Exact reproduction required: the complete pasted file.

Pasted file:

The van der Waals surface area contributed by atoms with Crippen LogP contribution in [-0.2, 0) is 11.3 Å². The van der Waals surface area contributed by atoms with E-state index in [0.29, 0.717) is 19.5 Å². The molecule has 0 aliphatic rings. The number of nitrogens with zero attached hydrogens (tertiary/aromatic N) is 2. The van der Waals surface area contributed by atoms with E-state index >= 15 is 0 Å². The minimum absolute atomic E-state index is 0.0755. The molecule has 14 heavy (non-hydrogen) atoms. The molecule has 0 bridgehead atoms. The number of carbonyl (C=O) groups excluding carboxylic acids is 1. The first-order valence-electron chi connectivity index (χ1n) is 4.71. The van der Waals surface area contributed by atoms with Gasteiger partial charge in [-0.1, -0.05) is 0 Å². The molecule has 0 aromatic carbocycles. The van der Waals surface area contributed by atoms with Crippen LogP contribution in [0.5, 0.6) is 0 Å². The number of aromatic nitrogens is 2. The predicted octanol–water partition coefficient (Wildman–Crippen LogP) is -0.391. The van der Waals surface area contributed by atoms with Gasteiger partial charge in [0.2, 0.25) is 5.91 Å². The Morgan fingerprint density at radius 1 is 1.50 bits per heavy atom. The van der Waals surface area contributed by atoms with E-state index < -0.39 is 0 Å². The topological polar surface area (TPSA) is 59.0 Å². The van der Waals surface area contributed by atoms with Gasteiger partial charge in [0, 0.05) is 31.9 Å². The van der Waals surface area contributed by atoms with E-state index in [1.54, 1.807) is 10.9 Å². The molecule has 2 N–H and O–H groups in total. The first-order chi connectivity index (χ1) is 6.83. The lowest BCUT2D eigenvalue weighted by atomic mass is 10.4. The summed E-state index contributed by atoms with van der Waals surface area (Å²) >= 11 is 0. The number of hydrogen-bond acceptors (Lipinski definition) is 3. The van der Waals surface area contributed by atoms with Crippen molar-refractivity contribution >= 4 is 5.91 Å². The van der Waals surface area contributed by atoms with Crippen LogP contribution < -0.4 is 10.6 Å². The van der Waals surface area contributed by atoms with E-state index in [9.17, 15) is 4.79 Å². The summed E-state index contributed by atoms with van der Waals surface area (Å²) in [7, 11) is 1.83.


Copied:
The van der Waals surface area contributed by atoms with Crippen LogP contribution in [-0.2, 0) is 11.3 Å². The van der Waals surface area contributed by atoms with E-state index in [0.29, 0.717) is 19.5 Å². The molecule has 0 aliphatic rings. The number of nitrogens with zero attached hydrogens (tertiary/aromatic N) is 2. The van der Waals surface area contributed by atoms with E-state index >= 15 is 0 Å². The minimum absolute atomic E-state index is 0.0755. The molecule has 14 heavy (non-hydrogen) atoms. The molecule has 0 bridgehead atoms. The number of carbonyl (C=O) groups excluding carboxylic acids is 1. The first-order valence-electron chi connectivity index (χ1n) is 4.71. The van der Waals surface area contributed by atoms with Gasteiger partial charge in [-0.1, -0.05) is 0 Å². The molecule has 0 aromatic carbocycles. The van der Waals surface area contributed by atoms with Crippen LogP contribution in [0.5, 0.6) is 0 Å². The number of aromatic nitrogens is 2. The predicted octanol–water partition coefficient (Wildman–Crippen LogP) is -0.391. The van der Waals surface area contributed by atoms with Gasteiger partial charge in [0.2, 0.25) is 5.91 Å². The Morgan fingerprint density at radius 1 is 1.50 bits per heavy atom. The van der Waals surface area contributed by atoms with E-state index < -0.39 is 0 Å². The topological polar surface area (TPSA) is 59.0 Å². The van der Waals surface area contributed by atoms with Gasteiger partial charge in [0, 0.05) is 31.9 Å². The van der Waals surface area contributed by atoms with E-state index in [1.54, 1.807) is 10.9 Å². The molecule has 2 N–H and O–H groups in total. The first-order chi connectivity index (χ1) is 6.83. The lowest BCUT2D eigenvalue weighted by atomic mass is 10.4. The summed E-state index contributed by atoms with van der Waals surface area (Å²) >= 11 is 0. The number of hydrogen-bond acceptors (Lipinski definition) is 3. The van der Waals surface area contributed by atoms with Crippen molar-refractivity contribution >= 4 is 5.91 Å². The van der Waals surface area contributed by atoms with Crippen LogP contribution < -0.4 is 10.6 Å². The van der Waals surface area contributed by atoms with E-state index in [9.17, 15) is 4.79 Å². The summed E-state index contributed by atoms with van der Waals surface area (Å²) in [7, 11) is 1.83.